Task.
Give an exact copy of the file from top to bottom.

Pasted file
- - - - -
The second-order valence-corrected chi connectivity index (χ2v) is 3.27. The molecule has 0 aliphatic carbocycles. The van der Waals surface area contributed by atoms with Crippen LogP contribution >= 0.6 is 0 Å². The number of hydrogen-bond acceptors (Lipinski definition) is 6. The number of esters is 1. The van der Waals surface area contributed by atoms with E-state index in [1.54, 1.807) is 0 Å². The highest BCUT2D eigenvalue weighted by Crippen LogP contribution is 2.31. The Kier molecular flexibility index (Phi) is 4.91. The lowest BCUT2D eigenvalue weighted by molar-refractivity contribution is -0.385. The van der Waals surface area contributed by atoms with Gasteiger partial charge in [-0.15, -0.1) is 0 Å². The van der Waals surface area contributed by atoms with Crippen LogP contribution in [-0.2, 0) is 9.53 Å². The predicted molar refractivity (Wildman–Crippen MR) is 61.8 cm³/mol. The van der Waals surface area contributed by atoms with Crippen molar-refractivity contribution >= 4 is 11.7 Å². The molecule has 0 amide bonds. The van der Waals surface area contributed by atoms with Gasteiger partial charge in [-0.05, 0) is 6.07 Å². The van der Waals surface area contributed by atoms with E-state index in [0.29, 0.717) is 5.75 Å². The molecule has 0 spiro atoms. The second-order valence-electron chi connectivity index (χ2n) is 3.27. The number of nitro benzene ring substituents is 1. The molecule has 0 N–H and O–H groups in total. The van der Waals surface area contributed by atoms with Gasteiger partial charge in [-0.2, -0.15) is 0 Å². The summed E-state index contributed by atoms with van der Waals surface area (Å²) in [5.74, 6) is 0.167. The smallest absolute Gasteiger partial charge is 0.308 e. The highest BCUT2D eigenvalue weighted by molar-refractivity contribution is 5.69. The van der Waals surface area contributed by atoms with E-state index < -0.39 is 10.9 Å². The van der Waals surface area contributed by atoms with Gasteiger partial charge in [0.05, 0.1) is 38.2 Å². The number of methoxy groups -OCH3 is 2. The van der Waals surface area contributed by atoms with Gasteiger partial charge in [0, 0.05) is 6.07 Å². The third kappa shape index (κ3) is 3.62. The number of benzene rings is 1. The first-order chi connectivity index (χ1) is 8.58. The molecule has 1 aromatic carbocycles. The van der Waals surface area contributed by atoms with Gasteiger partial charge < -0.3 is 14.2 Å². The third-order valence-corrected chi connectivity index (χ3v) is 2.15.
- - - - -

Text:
The second-order valence-corrected chi connectivity index (χ2v) is 3.27. The molecule has 0 aliphatic carbocycles. The van der Waals surface area contributed by atoms with Crippen LogP contribution >= 0.6 is 0 Å². The number of hydrogen-bond acceptors (Lipinski definition) is 6. The number of esters is 1. The van der Waals surface area contributed by atoms with E-state index in [1.54, 1.807) is 0 Å². The highest BCUT2D eigenvalue weighted by Crippen LogP contribution is 2.31. The Kier molecular flexibility index (Phi) is 4.91. The lowest BCUT2D eigenvalue weighted by molar-refractivity contribution is -0.385. The van der Waals surface area contributed by atoms with Gasteiger partial charge in [-0.15, -0.1) is 0 Å². The van der Waals surface area contributed by atoms with Crippen LogP contribution in [-0.2, 0) is 9.53 Å². The predicted molar refractivity (Wildman–Crippen MR) is 61.8 cm³/mol. The van der Waals surface area contributed by atoms with Crippen molar-refractivity contribution >= 4 is 11.7 Å². The molecule has 0 amide bonds. The van der Waals surface area contributed by atoms with Gasteiger partial charge in [-0.05, 0) is 6.07 Å². The van der Waals surface area contributed by atoms with E-state index in [0.29, 0.717) is 5.75 Å². The molecule has 0 spiro atoms. The second-order valence-electron chi connectivity index (χ2n) is 3.27. The number of nitro benzene ring substituents is 1. The molecule has 0 N–H and O–H groups in total. The van der Waals surface area contributed by atoms with Gasteiger partial charge in [-0.2, -0.15) is 0 Å². The summed E-state index contributed by atoms with van der Waals surface area (Å²) in [5.74, 6) is 0.167. The smallest absolute Gasteiger partial charge is 0.308 e. The highest BCUT2D eigenvalue weighted by molar-refractivity contribution is 5.69. The van der Waals surface area contributed by atoms with E-state index < -0.39 is 10.9 Å². The van der Waals surface area contributed by atoms with Gasteiger partial charge in [0.05, 0.1) is 38.2 Å². The number of methoxy groups -OCH3 is 2. The van der Waals surface area contributed by atoms with Gasteiger partial charge in [0, 0.05) is 6.07 Å². The third kappa shape index (κ3) is 3.62. The number of benzene rings is 1. The first-order chi connectivity index (χ1) is 8.58. The molecule has 1 aromatic carbocycles. The van der Waals surface area contributed by atoms with Gasteiger partial charge < -0.3 is 14.2 Å². The third-order valence-corrected chi connectivity index (χ3v) is 2.15.